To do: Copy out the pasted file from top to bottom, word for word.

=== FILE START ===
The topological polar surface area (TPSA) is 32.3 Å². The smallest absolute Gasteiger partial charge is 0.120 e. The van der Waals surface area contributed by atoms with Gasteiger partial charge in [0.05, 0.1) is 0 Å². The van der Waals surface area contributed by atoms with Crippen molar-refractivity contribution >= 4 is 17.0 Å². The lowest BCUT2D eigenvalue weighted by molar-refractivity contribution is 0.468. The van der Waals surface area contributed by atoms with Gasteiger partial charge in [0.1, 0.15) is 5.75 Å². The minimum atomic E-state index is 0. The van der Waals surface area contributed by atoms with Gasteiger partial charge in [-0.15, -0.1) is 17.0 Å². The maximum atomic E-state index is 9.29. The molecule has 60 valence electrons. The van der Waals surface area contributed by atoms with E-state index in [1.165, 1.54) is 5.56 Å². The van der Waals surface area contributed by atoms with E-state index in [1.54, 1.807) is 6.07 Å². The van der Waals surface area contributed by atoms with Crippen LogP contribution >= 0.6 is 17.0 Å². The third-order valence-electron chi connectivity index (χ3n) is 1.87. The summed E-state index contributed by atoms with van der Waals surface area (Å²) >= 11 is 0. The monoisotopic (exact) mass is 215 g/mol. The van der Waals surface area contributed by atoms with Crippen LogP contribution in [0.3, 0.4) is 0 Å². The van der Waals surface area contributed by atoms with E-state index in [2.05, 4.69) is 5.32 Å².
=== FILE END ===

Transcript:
The topological polar surface area (TPSA) is 32.3 Å². The smallest absolute Gasteiger partial charge is 0.120 e. The van der Waals surface area contributed by atoms with Gasteiger partial charge in [0.05, 0.1) is 0 Å². The van der Waals surface area contributed by atoms with Crippen molar-refractivity contribution >= 4 is 17.0 Å². The lowest BCUT2D eigenvalue weighted by molar-refractivity contribution is 0.468. The van der Waals surface area contributed by atoms with Gasteiger partial charge in [0.1, 0.15) is 5.75 Å². The minimum atomic E-state index is 0. The van der Waals surface area contributed by atoms with Gasteiger partial charge in [-0.15, -0.1) is 17.0 Å². The maximum atomic E-state index is 9.29. The molecule has 60 valence electrons. The van der Waals surface area contributed by atoms with E-state index in [1.165, 1.54) is 5.56 Å². The van der Waals surface area contributed by atoms with E-state index in [1.54, 1.807) is 6.07 Å². The van der Waals surface area contributed by atoms with Crippen LogP contribution >= 0.6 is 17.0 Å². The third-order valence-electron chi connectivity index (χ3n) is 1.87. The summed E-state index contributed by atoms with van der Waals surface area (Å²) >= 11 is 0. The monoisotopic (exact) mass is 215 g/mol. The van der Waals surface area contributed by atoms with Crippen LogP contribution in [0.3, 0.4) is 0 Å². The van der Waals surface area contributed by atoms with E-state index in [2.05, 4.69) is 5.32 Å².